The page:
High concentrations of omega-3 fatty acids are associated with the development of atrial fibrillation in the Japanese population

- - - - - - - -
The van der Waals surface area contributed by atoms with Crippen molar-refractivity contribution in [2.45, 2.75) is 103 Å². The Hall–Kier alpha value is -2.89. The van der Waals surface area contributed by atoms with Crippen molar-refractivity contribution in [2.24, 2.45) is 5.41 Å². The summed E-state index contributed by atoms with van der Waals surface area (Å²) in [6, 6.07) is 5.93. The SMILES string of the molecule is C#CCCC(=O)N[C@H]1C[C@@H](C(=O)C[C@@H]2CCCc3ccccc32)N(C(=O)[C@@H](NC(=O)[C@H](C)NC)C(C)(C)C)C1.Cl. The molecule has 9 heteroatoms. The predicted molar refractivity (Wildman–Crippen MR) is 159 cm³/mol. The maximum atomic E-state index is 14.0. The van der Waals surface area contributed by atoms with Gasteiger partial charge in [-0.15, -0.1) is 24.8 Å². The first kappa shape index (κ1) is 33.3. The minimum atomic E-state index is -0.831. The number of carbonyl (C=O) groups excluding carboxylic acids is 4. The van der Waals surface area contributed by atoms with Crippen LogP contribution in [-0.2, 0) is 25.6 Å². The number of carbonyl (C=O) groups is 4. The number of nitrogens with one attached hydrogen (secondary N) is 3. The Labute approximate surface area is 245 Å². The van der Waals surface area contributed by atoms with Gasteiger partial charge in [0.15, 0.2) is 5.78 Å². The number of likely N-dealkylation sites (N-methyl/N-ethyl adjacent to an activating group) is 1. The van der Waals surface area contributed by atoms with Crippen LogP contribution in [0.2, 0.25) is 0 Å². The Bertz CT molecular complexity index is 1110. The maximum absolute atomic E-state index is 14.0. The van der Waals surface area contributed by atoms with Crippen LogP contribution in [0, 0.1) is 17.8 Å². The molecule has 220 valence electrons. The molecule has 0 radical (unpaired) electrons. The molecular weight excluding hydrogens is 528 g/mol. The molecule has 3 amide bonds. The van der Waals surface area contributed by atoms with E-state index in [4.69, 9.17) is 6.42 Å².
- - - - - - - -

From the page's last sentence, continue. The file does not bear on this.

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The favorable effect of fish oils rich in n-3 polyunsaturated fatty acids (PUFAs) on the development of atrial fibrillation (AF) is controversial. The relationship between the serum concentrations of n-3 PUFAs and the incidence of AF is unclear; therefore, in the present study, we aimed to elucidate this relationship. We evaluated the serum concentrations of n-3 PUFAs in 110 patients with AF, 46 patients with ischemic heart disease (IHD) and no AF, and 36 healthy volunteers. Thirty-six patients had a history of IHD (IHD-AF group) and 74 did not (L-AF group). The eicosapentaenoic acid (EPA) levels in the L-AF group were higher than those in the IHD-AF and control groups (117 ± 64, 76 ± 30, and 68 ± 23 μg/ml, respectively); the docosahexaenoic acid (DHA) levels showed the same pattern (170 ± 50, 127 ± 27, and 126 ± 35 μg/ml, respectively). In both the L-AF and IHD-AF groups, the EPA levels in patients with persistent and permanent AF were higher than those in patients with paroxysmal AF (L-AF 131 ± 74 vs. 105 ± 51 μg/ml; IHD-AF 82 ± 28 vs 70 ± 33 μg/ml). Multivariate analysis showed that cases of AF were associated with higher levels of EPA but not DHA. In this Japanese population study, the EPA and DHA levels in patients with L-AF were higher than those in normal subjects. In particular, the EPA level was associated with the incidence of AF. These findings suggest that an excess of EPA might be a precipitating factor of AF.